Alef Dalet Gordon wrote, “We lack the habit of labor--not labor performed out of external compulsion, but labor to which one is attached in a natural and organic way.” I often compartmentalize Zionism and rabbinic texts into separate groupings, but I love thinking about Gordon’s “natural and organic” labor as an integral piece of the Divine covenant. To have God dwell among us, we need to create a Covenant, one that encompasses working, creating, and doing with keeping and remembering. The authenticity of our Covenant lies in our ability to fully immerse ourselves in what we are doing. I find that there is nothing as satisfying as fully pouring myself into writing a paper or using all of my strength to shovel snow. Likewise, there is nothing like giving up all of my being to Shabbat.

As I write this, Shabbat is only a half-hour away. And so I must end here to attend to the non-labor part of our covenant. Shabbat Shalom!

Wednesday, February 22, 2012

We are Your children, and You are our Father

When God struck Miriam with leprosy, Moshe prayed for her. According to Avot d’Rabbi Natan, he intensified that prayer by drawing a circle, getting inside it, and telling God that he would not leave until his sister was healed. This tactic seems to work: “b’ota sha’ah” “at that very time” God tells Moshe that God will have mercy on her for Moshe’s sake.

Choni HaMe’agel famously used this strategy to pray for rain (and then to pray for the rain to stop when it worked too well, in a scene that always reminded me of Strega Nona’s spaghetti). My first thought was that this reflects a theology where God is dependent on people: God must need Moshe and Choni, or he would be able to say “All right, then. Stay there and die of thirst.” I understand how someone might make a neder that she would bring a sacrifice to the Temple if God answers her prayers, but here, Moshe and Choni assume that what God wants is us, and that assumption seems to be correct.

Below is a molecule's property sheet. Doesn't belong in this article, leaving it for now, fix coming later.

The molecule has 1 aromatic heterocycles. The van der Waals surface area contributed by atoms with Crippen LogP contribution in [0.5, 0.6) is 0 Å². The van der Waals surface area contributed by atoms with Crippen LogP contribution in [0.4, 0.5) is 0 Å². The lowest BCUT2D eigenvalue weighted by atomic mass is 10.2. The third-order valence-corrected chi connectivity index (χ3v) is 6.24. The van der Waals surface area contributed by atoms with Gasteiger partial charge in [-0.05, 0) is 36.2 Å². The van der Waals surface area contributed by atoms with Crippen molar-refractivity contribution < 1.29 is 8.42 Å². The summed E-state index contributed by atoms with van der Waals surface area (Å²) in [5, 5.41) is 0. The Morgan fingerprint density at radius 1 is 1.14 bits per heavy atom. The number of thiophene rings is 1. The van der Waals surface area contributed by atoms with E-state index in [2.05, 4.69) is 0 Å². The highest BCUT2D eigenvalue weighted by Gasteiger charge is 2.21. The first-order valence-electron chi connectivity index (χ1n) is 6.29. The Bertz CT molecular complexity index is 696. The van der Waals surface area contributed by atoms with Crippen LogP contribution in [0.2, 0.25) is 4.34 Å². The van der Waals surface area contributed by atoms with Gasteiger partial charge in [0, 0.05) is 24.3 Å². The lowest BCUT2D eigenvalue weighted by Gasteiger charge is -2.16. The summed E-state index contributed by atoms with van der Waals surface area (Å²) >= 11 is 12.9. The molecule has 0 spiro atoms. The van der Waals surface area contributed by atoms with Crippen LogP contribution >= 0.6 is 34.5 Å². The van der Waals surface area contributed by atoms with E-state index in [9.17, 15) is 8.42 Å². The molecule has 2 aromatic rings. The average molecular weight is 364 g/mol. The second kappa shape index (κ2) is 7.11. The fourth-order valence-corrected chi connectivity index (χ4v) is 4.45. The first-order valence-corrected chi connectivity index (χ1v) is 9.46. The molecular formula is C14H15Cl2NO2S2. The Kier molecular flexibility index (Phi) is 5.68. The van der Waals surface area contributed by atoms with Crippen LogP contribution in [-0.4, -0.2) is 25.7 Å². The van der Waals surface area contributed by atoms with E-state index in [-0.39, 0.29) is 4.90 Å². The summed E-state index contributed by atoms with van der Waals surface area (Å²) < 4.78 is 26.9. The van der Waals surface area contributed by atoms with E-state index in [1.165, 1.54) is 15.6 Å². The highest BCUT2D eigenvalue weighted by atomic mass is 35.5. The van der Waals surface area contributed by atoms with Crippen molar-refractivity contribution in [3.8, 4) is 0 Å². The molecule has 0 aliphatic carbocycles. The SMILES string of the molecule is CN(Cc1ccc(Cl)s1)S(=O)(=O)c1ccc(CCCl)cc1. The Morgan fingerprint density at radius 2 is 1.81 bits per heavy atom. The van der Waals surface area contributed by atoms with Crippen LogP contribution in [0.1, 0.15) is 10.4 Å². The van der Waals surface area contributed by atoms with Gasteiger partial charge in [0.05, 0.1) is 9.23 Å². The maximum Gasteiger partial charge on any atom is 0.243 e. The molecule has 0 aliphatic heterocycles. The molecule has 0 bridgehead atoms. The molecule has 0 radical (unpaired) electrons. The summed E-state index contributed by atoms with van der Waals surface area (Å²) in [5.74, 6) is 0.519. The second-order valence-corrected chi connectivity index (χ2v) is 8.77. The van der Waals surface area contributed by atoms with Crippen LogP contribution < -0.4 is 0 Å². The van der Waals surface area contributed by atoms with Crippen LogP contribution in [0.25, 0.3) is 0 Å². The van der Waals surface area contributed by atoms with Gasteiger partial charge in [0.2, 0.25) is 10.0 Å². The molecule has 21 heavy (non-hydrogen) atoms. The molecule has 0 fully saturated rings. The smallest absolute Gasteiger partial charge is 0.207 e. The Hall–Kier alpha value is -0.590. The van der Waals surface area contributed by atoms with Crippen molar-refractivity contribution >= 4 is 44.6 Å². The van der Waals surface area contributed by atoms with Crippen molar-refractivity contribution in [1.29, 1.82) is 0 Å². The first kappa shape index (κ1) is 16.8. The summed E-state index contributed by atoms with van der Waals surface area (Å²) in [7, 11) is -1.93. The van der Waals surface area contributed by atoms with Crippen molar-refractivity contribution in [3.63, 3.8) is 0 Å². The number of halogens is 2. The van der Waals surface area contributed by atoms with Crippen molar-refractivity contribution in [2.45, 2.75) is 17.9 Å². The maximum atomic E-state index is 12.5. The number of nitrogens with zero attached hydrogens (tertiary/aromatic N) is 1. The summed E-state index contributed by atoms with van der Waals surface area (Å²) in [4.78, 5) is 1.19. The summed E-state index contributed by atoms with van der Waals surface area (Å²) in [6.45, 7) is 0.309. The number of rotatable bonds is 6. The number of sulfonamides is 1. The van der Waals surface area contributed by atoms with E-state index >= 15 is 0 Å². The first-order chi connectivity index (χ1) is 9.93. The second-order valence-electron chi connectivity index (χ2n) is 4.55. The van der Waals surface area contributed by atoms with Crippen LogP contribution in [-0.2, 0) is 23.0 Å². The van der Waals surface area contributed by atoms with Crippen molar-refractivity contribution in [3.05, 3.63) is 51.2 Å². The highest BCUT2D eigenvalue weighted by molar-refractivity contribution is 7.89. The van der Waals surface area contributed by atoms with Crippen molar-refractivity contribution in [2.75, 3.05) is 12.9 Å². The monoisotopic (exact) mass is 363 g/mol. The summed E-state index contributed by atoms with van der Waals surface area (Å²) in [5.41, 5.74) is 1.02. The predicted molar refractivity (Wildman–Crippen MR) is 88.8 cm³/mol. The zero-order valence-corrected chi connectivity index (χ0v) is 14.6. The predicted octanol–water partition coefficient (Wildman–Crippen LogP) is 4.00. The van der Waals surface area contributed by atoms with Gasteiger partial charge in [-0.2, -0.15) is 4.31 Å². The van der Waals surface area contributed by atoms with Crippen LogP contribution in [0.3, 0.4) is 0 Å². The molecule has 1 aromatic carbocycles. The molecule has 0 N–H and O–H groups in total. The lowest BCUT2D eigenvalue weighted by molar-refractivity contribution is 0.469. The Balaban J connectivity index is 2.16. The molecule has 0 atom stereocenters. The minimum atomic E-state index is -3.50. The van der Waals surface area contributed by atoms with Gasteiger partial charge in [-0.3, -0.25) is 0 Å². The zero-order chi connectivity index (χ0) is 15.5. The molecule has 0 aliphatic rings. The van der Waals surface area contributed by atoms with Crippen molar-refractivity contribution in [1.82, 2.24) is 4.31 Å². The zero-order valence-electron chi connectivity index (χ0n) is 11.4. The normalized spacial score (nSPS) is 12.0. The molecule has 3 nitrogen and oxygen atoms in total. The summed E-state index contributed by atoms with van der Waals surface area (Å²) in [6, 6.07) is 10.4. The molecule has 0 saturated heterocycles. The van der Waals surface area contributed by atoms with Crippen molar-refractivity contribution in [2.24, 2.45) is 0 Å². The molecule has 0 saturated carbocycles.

I have been thinking about this image of God who needs people lately, as part of my new obsession with the medieval Hebrew poet Yehuda HaLevi, which started a few weeks ago when my teacher Rabbi Jeremy Kalmanofsky showed me one of his poems. In another of his poems, “Ya’alat Chen,” “The Graceful Doe,” a lover describes his relationship with a woman whom he loves and who seems to love him but who often rejects and hurts him. According to my very cursory looks at what people say about this poem on the internet, it could be either a straight-up human love poem or a poem from God’s point of view about God’s relationship with Israel. I’ll assume the latter for now. The Hebrew isn’t showing up right, so I’ll write using my own problematic translation, but here it is.

Much of the poem is spent describing how attracted God is to beautiful Israel, and how Israel rejects God over and over: “She trapped my heart with the breasts that rest on it—A heart like a rock, but it brought out two apples!” and “I was longing for her love like a drunkard for wine,” says God, and when he finally had his hands “grazing in her garden and touching her breasts,” she tells him to take his hands away. A reasonable person might ask whether he should really be in this relationship, but that does not seem like a question for him: he says that, if his lover ever leaves “[her] leaving will be his tragedy.” Here, God needs the need the lover, but just because he loves her, not for anything in particular.